The torque curve would not match that of the 3.6L V6, but money saved on the hybrid components can then be applied toward a 6-7 speed dual clutch transmission and/or shaving weight off the vehicle. The idea is to replicate vehicle performance while improving fuel economy.
      • 7 Years Ago
      Looks as tho the General intends to keep laming along with these BAS until they can leapfrog the parallel hybrids with the series hybrid, even their two-mode hybrid system could be adapted to series arrangement.

      It will be inetresting to see if any bright bulbs over at Chrysler have the idea of combining their 3.0 V6 bluetec diesel with their version of the same two-mode hybrid transmission yielding a Dodge Durango or Jeep Grand Cherokee or Ram 1500 pickup with mileage in the mid to high 30's. -SpinDaddy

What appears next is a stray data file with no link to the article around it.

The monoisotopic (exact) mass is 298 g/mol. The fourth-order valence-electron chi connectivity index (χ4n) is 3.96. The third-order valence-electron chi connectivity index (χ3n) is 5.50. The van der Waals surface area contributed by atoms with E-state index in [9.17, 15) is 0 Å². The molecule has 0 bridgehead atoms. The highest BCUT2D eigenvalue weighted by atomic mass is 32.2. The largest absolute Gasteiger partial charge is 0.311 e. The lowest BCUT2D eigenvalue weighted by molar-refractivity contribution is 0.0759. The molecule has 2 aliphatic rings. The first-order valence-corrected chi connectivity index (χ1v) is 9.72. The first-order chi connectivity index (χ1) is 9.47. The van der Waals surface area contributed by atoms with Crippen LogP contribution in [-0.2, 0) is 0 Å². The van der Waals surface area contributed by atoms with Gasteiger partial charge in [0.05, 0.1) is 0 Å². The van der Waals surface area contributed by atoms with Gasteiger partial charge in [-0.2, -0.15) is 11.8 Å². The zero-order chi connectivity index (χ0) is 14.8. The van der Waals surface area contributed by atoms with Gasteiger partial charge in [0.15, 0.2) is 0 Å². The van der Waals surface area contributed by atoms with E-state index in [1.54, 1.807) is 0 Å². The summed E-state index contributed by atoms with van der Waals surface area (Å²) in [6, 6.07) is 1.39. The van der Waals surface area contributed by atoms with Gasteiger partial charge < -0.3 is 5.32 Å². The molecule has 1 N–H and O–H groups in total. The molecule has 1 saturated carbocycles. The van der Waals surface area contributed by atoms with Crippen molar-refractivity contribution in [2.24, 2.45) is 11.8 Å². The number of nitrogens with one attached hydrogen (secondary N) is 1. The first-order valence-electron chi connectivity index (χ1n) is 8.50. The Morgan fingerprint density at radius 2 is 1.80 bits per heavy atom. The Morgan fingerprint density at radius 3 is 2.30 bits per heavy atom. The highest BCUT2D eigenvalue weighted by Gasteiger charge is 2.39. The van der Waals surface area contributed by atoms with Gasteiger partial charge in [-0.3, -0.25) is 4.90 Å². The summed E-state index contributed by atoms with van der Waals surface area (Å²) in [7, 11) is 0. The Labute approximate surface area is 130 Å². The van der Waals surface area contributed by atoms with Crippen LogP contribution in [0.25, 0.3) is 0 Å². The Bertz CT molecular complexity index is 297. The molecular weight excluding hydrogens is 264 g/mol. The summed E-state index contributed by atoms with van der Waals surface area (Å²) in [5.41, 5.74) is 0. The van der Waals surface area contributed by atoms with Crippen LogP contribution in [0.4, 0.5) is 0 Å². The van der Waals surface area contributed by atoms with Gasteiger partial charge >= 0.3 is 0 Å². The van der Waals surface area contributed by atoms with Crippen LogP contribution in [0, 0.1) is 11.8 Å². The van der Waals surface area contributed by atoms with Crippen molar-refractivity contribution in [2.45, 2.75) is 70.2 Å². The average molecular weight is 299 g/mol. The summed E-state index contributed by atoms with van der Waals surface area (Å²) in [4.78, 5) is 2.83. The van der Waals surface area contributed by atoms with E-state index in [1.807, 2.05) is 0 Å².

• 7 Years Ago
      OOPS. To wrap up my point: I believe GM is taking the "mediocre" option because its goal is to make a profit, not make a car that uses less fuel.

      GM has to adopt because it cannot ignore the potential market for hybrids, yet at the same time, it doesn't want to bet the farm on fuel-saving vehicles because history is likely to repeat itself; people will easily give up on hybrids and move onto the next fad. I see that GM will continue to ride the PR campaign on the Volt and sell just a few hybrids here and there. When the market for hybrid truly matures, then maybe we'll see some serious competition from GM in the next decade.
      • 7 Years Ago
      Regarding your comment no. 19, Thanks---you beat me to the punch. Sure, we all would like to see huge efficiency gains instead of smaller, incremental ones, but progress is still progress. People should give credit and encouragement where it's due.